Basketball brings students and law enforcement together at Morse High School – NBC 7 San Diego


In the first of its kind, the Morse High School men’s basketball team faced officers from the Southeast Division of the San Diego Police Department in the high school gymnasium on Saturday afternoon.

The game is the result of both teams’ efforts to build a better relationship, and although they told NBC 7 they knew things weren’t going to get better overnight, they said they were eager to see where the effort would lead.

“It’s a good opportunity to bring people together in a non-applicator setting so that we can meet the student-athletes here and then they have the chance to meet the law enforcement officers as well,” said the captain of the Southeast Division of the San Diego Police Department. , Manny Del Toro. “We can make friends and see each other in the kind of setting that we don’t normally do. “

With the SDPD Southeast Division just a few blocks from Morse High School, Captain Del Toro said outreach was key.

“Sometimes we are fortunate enough to interact in the course of our duties… but we never interact in a positive environment,” he said. “It gives us the opportunity to show that there is a lot more in common than there are differences that we have. “

Carl Fisher, a Morse High School alumnus and basketball head coach, agreed.

“It’s a good thing for the community, for the children and also for the agents to get to know some of the children and the children to get to know some of the agents,” he said.

Coach Fisher told NBC 7 that the friendly is about more than basketball.

“A lot of these kids have a lot more problems at home and it’s a great place to come in and try to make you forget about some of these things,” he said.

Jonathan Black, a member of the high school basketball team, said the national uprisings following the murder of George Floyd by police have deeply affected his generation, adding that he thinks it is important that the forces of the Order understands what the communities they patrol go through every day.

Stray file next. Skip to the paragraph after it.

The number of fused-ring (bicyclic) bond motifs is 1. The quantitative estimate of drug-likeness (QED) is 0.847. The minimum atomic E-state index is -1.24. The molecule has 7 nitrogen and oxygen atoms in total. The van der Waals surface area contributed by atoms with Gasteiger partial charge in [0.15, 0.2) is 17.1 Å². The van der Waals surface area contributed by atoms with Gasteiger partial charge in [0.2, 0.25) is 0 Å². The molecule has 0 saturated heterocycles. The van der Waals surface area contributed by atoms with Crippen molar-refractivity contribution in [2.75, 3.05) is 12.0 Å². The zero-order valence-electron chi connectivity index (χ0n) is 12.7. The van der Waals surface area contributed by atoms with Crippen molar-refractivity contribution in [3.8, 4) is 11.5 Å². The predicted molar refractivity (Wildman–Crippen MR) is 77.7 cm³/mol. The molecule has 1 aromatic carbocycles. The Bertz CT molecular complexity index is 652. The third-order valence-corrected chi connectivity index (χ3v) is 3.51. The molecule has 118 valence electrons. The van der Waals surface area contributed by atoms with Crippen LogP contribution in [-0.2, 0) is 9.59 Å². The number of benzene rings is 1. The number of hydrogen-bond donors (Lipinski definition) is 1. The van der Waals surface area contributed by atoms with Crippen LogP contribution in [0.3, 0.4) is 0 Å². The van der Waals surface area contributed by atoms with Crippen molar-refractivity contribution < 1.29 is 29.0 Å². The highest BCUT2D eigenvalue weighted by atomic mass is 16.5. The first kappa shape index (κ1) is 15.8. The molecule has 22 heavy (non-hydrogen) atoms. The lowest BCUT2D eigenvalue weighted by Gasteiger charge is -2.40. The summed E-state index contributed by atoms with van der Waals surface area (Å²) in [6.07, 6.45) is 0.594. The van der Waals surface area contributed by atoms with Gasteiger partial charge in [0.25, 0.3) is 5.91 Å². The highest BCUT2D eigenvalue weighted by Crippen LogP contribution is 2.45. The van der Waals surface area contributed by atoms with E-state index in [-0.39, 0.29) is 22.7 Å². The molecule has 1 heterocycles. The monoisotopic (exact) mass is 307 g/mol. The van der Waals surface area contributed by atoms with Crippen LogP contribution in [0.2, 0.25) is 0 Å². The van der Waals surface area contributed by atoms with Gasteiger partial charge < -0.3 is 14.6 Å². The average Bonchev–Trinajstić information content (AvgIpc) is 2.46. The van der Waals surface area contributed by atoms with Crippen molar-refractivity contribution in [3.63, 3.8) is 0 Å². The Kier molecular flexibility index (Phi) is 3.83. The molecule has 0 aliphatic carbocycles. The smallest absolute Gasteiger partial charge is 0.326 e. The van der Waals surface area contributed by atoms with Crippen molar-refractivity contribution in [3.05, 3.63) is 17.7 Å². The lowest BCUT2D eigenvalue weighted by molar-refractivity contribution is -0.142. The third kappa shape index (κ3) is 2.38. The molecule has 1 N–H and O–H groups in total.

“I think it’s a start,” he said. “But I think there is still a long way to go.”

Law enforcement and students said the games were a good start to building a positive relationship at a time when they said it was more important than ever for the two sides to communicate with each other.

“These kids have stressors. They are trying to go to college, to make notes, to win sports, ”said captain Del Toro. “And the officers show up for work, we have to deal with the pandemic, we had civil unrest last year, but we are all trying to improve it.”

Despite a student loss on Saturday, both teams said they wanted the games to continue and expand to other high school groups.

“I want the girls to play here and the men and I want to see them on the flag football pitch too,” Black said.

The SDPD said it was working with the high school to plan more matches in other sports between law enforcement and students.

“The most important thing with these kids is winning in life,” Coach Fisher said. “Life is more important to me than a basketball game… I want them to be good parents, good fathers, good uncles. It’s just more than basketball for me.


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